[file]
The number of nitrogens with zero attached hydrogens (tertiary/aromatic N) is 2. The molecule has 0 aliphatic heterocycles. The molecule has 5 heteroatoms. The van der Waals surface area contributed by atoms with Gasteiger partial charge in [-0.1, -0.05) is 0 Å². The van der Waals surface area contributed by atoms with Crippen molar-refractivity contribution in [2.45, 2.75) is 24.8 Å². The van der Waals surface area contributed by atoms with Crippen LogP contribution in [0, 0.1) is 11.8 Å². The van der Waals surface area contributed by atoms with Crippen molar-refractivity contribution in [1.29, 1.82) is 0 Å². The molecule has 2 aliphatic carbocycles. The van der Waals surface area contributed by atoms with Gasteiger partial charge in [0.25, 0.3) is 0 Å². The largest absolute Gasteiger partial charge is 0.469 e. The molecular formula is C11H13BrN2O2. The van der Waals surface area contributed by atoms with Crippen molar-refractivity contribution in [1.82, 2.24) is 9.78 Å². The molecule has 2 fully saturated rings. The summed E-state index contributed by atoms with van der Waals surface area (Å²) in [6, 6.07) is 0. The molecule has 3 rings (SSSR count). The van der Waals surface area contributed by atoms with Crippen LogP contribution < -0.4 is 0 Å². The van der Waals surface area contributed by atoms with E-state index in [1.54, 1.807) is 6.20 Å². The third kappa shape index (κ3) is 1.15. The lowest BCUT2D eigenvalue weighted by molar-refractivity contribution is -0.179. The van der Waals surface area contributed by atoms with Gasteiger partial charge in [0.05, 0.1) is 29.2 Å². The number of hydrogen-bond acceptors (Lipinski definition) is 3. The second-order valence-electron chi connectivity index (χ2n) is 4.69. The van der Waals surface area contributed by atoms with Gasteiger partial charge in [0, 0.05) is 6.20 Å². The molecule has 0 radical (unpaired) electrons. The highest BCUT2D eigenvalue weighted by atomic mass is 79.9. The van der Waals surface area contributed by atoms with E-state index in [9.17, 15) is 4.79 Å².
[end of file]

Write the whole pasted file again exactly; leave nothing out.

The number of nitrogens with zero attached hydrogens (tertiary/aromatic N) is 2. The molecule has 0 aliphatic heterocycles. The molecule has 5 heteroatoms. The van der Waals surface area contributed by atoms with Gasteiger partial charge in [-0.1, -0.05) is 0 Å². The van der Waals surface area contributed by atoms with Crippen molar-refractivity contribution in [2.45, 2.75) is 24.8 Å². The van der Waals surface area contributed by atoms with Crippen LogP contribution in [0, 0.1) is 11.8 Å². The van der Waals surface area contributed by atoms with Crippen molar-refractivity contribution in [1.29, 1.82) is 0 Å². The molecule has 2 aliphatic carbocycles. The van der Waals surface area contributed by atoms with Gasteiger partial charge in [0.25, 0.3) is 0 Å². The largest absolute Gasteiger partial charge is 0.469 e. The molecular formula is C11H13BrN2O2. The van der Waals surface area contributed by atoms with Crippen molar-refractivity contribution in [1.82, 2.24) is 9.78 Å². The molecule has 2 fully saturated rings. The summed E-state index contributed by atoms with van der Waals surface area (Å²) in [6, 6.07) is 0. The molecule has 3 rings (SSSR count). The van der Waals surface area contributed by atoms with Crippen LogP contribution < -0.4 is 0 Å². The van der Waals surface area contributed by atoms with E-state index in [1.54, 1.807) is 6.20 Å². The third kappa shape index (κ3) is 1.15. The lowest BCUT2D eigenvalue weighted by molar-refractivity contribution is -0.179. The van der Waals surface area contributed by atoms with Gasteiger partial charge in [0.05, 0.1) is 29.2 Å². The number of hydrogen-bond acceptors (Lipinski definition) is 3. The second-order valence-electron chi connectivity index (χ2n) is 4.69. The van der Waals surface area contributed by atoms with Gasteiger partial charge in [0, 0.05) is 6.20 Å². The molecule has 0 radical (unpaired) electrons. The highest BCUT2D eigenvalue weighted by atomic mass is 79.9. The van der Waals surface area contributed by atoms with E-state index in [9.17, 15) is 4.79 Å².